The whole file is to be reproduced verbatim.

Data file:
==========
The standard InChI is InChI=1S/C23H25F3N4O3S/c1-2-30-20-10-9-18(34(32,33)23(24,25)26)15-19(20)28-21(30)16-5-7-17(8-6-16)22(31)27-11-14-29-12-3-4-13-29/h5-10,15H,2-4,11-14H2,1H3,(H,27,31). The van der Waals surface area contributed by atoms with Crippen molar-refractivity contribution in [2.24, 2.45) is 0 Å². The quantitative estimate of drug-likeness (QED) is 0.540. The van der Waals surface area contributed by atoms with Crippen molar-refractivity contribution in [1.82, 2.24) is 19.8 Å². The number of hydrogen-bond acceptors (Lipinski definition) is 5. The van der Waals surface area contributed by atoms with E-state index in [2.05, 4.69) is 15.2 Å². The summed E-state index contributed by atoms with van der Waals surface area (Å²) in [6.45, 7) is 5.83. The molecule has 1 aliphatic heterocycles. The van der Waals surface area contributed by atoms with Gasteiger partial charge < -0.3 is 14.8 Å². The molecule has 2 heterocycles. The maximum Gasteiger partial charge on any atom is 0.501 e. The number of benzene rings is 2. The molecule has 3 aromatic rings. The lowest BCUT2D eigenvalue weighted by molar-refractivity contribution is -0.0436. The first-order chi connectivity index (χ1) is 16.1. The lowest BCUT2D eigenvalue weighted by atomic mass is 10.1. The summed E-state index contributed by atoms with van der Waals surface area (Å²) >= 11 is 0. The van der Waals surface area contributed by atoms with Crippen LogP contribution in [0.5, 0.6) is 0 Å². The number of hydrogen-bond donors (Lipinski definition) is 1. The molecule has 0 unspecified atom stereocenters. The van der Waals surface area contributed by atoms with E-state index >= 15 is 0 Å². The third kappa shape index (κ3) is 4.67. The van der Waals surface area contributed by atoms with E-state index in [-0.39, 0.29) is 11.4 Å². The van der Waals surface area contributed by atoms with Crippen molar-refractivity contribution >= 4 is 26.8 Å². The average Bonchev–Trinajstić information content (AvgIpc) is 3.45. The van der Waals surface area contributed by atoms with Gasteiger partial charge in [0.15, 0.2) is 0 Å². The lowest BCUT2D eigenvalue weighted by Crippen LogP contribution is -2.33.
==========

The standard InChI is InChI=1S/C23H25F3N4O3S/c1-2-30-20-10-9-18(34(32,33)23(24,25)26)15-19(20)28-21(30)16-5-7-17(8-6-16)22(31)27-11-14-29-12-3-4-13-29/h5-10,15H,2-4,11-14H2,1H3,(H,27,31). The van der Waals surface area contributed by atoms with Crippen molar-refractivity contribution in [2.24, 2.45) is 0 Å². The quantitative estimate of drug-likeness (QED) is 0.540. The van der Waals surface area contributed by atoms with Crippen molar-refractivity contribution in [1.82, 2.24) is 19.8 Å². The number of hydrogen-bond acceptors (Lipinski definition) is 5. The van der Waals surface area contributed by atoms with E-state index in [2.05, 4.69) is 15.2 Å². The summed E-state index contributed by atoms with van der Waals surface area (Å²) in [6.45, 7) is 5.83. The molecule has 1 aliphatic heterocycles. The van der Waals surface area contributed by atoms with Gasteiger partial charge < -0.3 is 14.8 Å². The molecule has 2 heterocycles. The maximum Gasteiger partial charge on any atom is 0.501 e. The number of benzene rings is 2. The molecule has 3 aromatic rings. The lowest BCUT2D eigenvalue weighted by molar-refractivity contribution is -0.0436. The first-order chi connectivity index (χ1) is 16.1. The lowest BCUT2D eigenvalue weighted by atomic mass is 10.1. The summed E-state index contributed by atoms with van der Waals surface area (Å²) >= 11 is 0. The van der Waals surface area contributed by atoms with Crippen LogP contribution in [0.5, 0.6) is 0 Å². The number of hydrogen-bond donors (Lipinski definition) is 1. The molecule has 0 unspecified atom stereocenters. The van der Waals surface area contributed by atoms with E-state index >= 15 is 0 Å². The third kappa shape index (κ3) is 4.67. The van der Waals surface area contributed by atoms with E-state index in [-0.39, 0.29) is 11.4 Å². The van der Waals surface area contributed by atoms with Crippen molar-refractivity contribution >= 4 is 26.8 Å². The average Bonchev–Trinajstić information content (AvgIpc) is 3.45. The van der Waals surface area contributed by atoms with Gasteiger partial charge in [0.15, 0.2) is 0 Å². The lowest BCUT2D eigenvalue weighted by Crippen LogP contribution is -2.33.